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  • Stu WØSTU

Standard Phonetic Alphabet (T2C03)

T2C03 from the 2018-2022 Technician License Course Section 2.3, Call Signs:

T2C03: What should be done when using voice modes to ensure that voice messages containing unusual words are received correctly?

A. Send the words by voice and Morse code B. Speak very loudly into the microphone C. Spell the words using a standard phonetic alphabet D. All of these choices are correct

distorted sound coming through tin can cable communications.

Receiving and interpreting unusual or infrequently used words and terms can be tricky in some conditions. The same goes for proper names, especially if a non-standard spelling is used. Particularly in an emergency scenario, message traffic must be recorded and passed on with accuracy, exactly as received. With lives and property potentially at risk, precise communication is of paramount concern to the emergency operator.

Poor atmospheric conditions with HF communications, weak signal strength, interference from other stations or emitters, and other environmental factors can degrade the quality of received audio. Even in good conditions many words and alphabetic characters sound very similar. The letters B, C, D, E, G, P, T, V, and Z offer salient examples of similar sounding letters whose differentiation depends strictly upon the beginning phoneme that is commonly comprised of quite high audio frequency components that may not clearly survive the modulation-demodulation process. As this question implies, something must be done to insure voice message traffic is correctly received.

The Response Options:

Option A: Sending the words by voice and Morse Code is not very efficient. And some operators may not be able to interpret Morse Code well.

Option B: Speaking into the microphone loudly will probably just distort the audio due to over driving the microphone amplifier and further exacerbate the problem addressed here.

Option C: Now we’re communicating. Spelling out unusual words, terms, or proper names

Phonetics help produce clear, unambiguous communications.

Using a standard phonetic alphabet works very well to improve communications. So, what is a phonetic alphabet, and particularly a standard phonetic alphabet? (Option D obviously in not applicable given the status of A and B.)

cartoon of radio operator observing tangos, hotels, golfers, uniforms and x-rays in the street around him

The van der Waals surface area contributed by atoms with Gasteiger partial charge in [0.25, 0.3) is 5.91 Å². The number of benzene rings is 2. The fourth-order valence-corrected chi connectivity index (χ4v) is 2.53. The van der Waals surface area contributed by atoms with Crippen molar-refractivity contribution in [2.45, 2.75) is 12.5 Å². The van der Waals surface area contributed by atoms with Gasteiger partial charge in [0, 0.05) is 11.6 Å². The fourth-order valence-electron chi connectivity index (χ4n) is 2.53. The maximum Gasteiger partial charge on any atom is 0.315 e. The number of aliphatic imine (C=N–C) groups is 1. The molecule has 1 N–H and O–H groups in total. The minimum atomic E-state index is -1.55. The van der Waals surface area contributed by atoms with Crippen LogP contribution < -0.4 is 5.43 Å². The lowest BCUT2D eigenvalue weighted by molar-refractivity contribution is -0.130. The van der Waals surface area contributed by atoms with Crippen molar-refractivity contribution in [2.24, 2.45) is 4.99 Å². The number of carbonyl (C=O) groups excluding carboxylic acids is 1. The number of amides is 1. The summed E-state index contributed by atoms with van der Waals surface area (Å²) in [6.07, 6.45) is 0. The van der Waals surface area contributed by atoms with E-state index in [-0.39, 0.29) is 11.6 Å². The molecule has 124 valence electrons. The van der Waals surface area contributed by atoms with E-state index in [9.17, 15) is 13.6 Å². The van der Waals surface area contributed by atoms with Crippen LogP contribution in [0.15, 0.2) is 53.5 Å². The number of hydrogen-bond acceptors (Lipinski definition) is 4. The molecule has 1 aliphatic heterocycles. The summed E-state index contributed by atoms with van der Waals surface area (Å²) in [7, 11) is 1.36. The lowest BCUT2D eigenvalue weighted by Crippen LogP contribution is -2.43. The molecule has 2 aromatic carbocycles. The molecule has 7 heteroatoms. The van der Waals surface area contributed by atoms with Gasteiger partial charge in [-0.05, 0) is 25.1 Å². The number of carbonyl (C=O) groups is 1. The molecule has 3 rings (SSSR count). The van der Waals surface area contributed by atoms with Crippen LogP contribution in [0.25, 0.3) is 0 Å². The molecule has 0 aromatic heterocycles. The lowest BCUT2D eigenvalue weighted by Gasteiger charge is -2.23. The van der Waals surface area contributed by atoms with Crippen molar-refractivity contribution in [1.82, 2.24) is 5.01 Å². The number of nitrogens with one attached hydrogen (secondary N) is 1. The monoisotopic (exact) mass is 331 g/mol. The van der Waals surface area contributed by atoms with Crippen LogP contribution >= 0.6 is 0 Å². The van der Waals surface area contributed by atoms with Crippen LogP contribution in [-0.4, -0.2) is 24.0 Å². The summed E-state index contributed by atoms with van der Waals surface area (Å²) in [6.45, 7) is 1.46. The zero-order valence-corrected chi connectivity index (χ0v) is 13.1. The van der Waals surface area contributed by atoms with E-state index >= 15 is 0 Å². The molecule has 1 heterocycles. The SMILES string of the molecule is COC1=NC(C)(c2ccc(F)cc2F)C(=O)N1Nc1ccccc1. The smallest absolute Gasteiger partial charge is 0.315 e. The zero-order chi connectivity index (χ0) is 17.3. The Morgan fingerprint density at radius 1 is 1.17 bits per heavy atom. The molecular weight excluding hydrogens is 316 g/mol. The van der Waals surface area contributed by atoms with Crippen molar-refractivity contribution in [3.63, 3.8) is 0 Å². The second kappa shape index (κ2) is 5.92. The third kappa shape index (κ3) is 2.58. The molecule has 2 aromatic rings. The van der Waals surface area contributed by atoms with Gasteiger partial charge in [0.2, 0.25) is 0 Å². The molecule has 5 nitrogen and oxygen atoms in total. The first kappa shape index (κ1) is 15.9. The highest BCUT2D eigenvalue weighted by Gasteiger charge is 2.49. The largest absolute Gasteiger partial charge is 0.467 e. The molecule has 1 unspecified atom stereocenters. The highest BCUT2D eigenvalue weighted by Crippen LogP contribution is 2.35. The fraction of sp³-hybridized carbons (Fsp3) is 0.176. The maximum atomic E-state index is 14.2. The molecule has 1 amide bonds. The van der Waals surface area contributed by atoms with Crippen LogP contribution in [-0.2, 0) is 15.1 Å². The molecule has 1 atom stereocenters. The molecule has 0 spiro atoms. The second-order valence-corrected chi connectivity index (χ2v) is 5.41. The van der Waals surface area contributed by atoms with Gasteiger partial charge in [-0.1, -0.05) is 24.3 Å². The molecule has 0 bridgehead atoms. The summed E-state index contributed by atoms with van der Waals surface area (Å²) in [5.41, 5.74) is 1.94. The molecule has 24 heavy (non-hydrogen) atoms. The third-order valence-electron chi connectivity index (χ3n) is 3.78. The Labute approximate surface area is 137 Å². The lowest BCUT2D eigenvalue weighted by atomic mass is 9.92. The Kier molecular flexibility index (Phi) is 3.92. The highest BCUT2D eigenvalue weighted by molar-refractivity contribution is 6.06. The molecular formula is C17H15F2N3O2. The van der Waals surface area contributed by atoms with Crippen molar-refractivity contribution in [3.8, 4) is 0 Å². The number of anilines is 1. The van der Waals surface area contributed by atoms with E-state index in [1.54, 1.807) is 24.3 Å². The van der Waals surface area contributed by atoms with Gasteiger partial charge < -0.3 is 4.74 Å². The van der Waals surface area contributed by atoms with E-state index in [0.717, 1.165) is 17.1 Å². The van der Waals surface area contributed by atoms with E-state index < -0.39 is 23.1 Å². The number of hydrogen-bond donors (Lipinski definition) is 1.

Phonetics help produce clear, unambiguous communications.

The Rest of the Story:

A phonetic alphabet consists of a word to represent each letter of the alphabet. For instance, ‘A’ is represented by the word ‘Alpha.’ Since words contain more phonemes than letter names, and frequently even multiple syllables, there is redundant audio information transmitted that helps the receiving operator more easily identify or distinguish the letter.

The International Telecommunications Union (ITU) adopted a standard phonetic alphabet in 1959 based upon the preceding phonetic alphabet of the International Civil Aviation Organization (ICAO). These standard phonetics changed and evolved into the adopted standard over the course of a few years following World War II, ensuring their acceptability and uniqueness among international languages.

It is a good idea with international contacts to utilize the ITU standard phonetics rather than alternative phonetics. The international standard phonetic terms are recognizable as such around the world, and they are less likely to be confused for other words or meanings than non-standard phonetics. Using non-standard phonetics can sometimes be confused for other meanings. For instance, I have often heard “Japan” used for ‘J’, “America” for ‘A’, and “Italy” for ‘I’. Usually this does not cause excessive confusion in the proper context, but sometimes these country names may be incorrectly interpreted as the location of the operator. Check out Bob KØNR’s article on alternative phonetic alphabets.

The standard ITU phonetic alphabet is depicted here. You may hear them in the media player at the end of this article.

Particularly in noisy single sideband (SSB) phone mode conditions, operators will use phonetics regularly for station identification, for relating operator name, and location. In contest exchanges phonetics are often used to help specify the Maidenhead grid square location of a station for unambiguous and efficient contest exchanges.

The answer to Technician Class question T2C03, What should be done when using voice modes to ensure that voice messages containing unusual words are received correctly?" is “C. Spell the words using a standard phonetic alphabet."

-- Stu WØSTU


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